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Thursday, 18 July 2019
THE society held a sold-out historic village walk as part of the Wargrave Festival.
After the showers the previous week, the weather was kind as the two groups made their way around Mill Green, Church Street and the High Street, hearing about the people, buildings and events from 900 years of Wargrave’s history.
On the following Tuesday, Woodclyffe Hall was the venue for The Magic of the Auction, when the society welcomed back Thomas Forrester, the popular television antiques expert and local auctioneer.
Thomas explained that he grew up on a mixed Somerset farm, where his father kept Hereford cattle, and offered “pick your own” for various crops.
People came from all over the country to pick sweetcorn — Europeans, Sri Lankans and Indians wanting it fresh, West Indians when drier and Africans when even drier still, so his father would contact each group in turn as the crop changed.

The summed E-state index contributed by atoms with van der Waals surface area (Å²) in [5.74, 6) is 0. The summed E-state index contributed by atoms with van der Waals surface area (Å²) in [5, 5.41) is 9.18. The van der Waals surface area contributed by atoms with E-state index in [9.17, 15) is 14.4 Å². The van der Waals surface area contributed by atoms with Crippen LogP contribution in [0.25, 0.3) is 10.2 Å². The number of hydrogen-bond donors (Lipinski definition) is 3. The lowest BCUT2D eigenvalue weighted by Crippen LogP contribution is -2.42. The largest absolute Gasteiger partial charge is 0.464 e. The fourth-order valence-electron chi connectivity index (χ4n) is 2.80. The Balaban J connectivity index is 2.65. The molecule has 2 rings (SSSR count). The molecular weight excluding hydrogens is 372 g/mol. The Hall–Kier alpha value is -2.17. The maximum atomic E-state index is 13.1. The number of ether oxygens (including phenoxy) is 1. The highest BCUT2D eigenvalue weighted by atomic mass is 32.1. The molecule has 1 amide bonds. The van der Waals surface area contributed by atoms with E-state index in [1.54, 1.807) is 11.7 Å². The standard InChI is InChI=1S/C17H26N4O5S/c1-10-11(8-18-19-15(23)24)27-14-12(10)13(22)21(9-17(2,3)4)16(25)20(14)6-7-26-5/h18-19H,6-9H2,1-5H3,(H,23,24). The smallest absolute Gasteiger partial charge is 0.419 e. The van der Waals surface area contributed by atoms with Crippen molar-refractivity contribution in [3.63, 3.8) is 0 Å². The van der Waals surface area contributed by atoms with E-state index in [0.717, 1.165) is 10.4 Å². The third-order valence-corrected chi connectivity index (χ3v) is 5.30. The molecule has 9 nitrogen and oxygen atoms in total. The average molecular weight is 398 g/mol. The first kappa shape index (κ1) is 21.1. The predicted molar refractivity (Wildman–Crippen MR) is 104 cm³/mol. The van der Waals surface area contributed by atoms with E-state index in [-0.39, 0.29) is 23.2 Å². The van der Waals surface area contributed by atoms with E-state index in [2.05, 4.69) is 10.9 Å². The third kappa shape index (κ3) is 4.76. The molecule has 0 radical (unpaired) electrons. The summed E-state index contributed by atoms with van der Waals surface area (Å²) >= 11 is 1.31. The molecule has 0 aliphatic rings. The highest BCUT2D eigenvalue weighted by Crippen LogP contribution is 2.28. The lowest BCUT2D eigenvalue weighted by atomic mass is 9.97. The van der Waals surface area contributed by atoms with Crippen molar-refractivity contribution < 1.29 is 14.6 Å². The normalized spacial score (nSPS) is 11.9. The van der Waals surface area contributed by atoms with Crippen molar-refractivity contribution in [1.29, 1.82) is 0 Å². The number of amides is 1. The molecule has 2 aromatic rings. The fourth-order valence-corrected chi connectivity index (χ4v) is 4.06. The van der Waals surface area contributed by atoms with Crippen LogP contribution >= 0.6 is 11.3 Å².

One of Thomas’s early tasks was at the roadside stall, selling bags of potatoes, where he got to enjoy chatting to people.
He found his first auction, when he was aged about 10 or 11, a magical experience as he watched the auctioneer selling cattle.
If two or more farmers wanted an animal, proceedings might be enlivened with a coin fight — bidders throwing coins at each other! When Thomas discovered that from the commission on every sale the auctioneer was probably the richest man in the room, that was what he wanted to do — but auctioning antiques, not cattle.
His grandmother was an architect, who had a 13th century house in Bristol, but furnished in Fifties style.
Her father was Sidney J Churchill, a diplomat who had spent time in Tehran. He was a prolific collector of art, so as Thomas grew up he became aware of many tremendous objects.